Harnessing technology to tackle Covid 2.0
First wave of the novel coronavirus took the globe by shock and surprise and pushed the world into a depressing situation
First wave of the novel coronavirus took the globe by shock and surprise and pushed the world into a depressing situation.
The governments had no clue on how to handle the situation. It was pure trial and error method of treatment and the Centre and States depended more on manual system of tracing and testing methods followed by certain measures like national lockdown which helped in breaking the chain and gaining control over the situation.
Though the country is in midst of second wave, still it appears that not enough focus is being laid in using technology to its optimum level. The tools that were introduced during the first wave helped in analysing the Covid-19 cases and distribution of ration etc. The Aarogya Setu app which is an Indian Covid–19 app helped in "contact tracing, syndromic mapping and self-assessment" and the app reached more than 100 million installs in 40 days.
The purpose of this app was to spread awareness of Covid-19 and to connect essential Covid-19 related health services to the people of India. It augmented the initiatives of the Health department to contain the virus and share best practices and advisories using the smartphone's GPS and Bluetooth features to track the Coronavirus. It is meant to determine the risk if one has been near (within six feet of) a Covid-19 -infected person, by scanning through a database of known cases across India.
The state governments used technology to communicate with the Union government and interact with the officers and public representatives at the district and mandal level.
Drones were used to spray disinfectants in districts and this helped the government in preventing the spread of the virus to some extent in rural areas. The drones helped police officials in crowd management during the lockdown. Usage of technology has not only solved problems but has created new opportunities in the State.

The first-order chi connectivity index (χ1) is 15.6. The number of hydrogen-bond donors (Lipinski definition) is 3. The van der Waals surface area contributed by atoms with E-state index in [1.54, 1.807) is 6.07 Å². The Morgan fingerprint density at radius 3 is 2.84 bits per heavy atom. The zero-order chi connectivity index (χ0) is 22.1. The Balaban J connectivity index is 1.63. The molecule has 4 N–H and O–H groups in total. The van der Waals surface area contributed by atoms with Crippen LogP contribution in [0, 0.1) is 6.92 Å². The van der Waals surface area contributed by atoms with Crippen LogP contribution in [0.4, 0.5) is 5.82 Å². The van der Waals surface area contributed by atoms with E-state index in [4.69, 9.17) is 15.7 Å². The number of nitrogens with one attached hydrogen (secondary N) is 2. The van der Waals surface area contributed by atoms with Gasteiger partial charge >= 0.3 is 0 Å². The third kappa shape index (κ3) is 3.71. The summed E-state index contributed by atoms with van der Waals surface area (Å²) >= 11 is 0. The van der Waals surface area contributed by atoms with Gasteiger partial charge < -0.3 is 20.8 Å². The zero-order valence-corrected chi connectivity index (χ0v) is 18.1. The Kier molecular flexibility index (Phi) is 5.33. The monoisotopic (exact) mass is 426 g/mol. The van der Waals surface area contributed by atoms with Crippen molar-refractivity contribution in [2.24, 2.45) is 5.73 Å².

At a time when most news coverage is centred around inaccessibility of oxygen, shortage of injections like Remdesivir due to production limitations and perhaps lack of timely planning by respective State governments, shortage of beds, growing number of Covid-19 deaths etc, it would be interesting to see how technology can be used to overcome the logistical challenges and physically delivering the vaccine.
This becomes all the more important since the Centre had decided all those who are above 18 should get vaccinated from May 1. This has led to all state governments sending SoS to the Centre saying that they cannot implement it at least till August as there were no adequate quantities of vaccine available.
The Telangana government which has been ahead of other States in giving a boost to technology is planning to use drones for distribution of vaccine. It has obtained necessary permissions from Director General Civil Aviation and ICMR. In the backdrop of this latest development, it would be interesting to see how drones can be helpful in vaccine distribution.
The drones will help in limiting human exposure to Covid congested or Covid-prone areas through aerial delivery. They will ensure access to health care to the last mile, especially in remote areas; possible integration into the middle mile of medical logistics for long-range drones; and improving the medical supply chain, especially with a third vaccine expected to be commissioned and millions of doses to be transported across India.
Since Covid-19 vaccine needs to be delivered using cooler boxes, these drones will have to be equipped with heavy lift capacity and heavy vaccine cooler box. Drones have been playing a critical role in the fight against the Covid-19 pandemic: delivering vaccines to communities that need them the most in other parts of the globe.
Since late 2018, countries have started deploying drones to deliver vaccines. According to information available,small Pacific island nation of Vanuatu was the first one to do it. In 2019, Ghana started off one of the largest drone delivery vaccine networks in the world.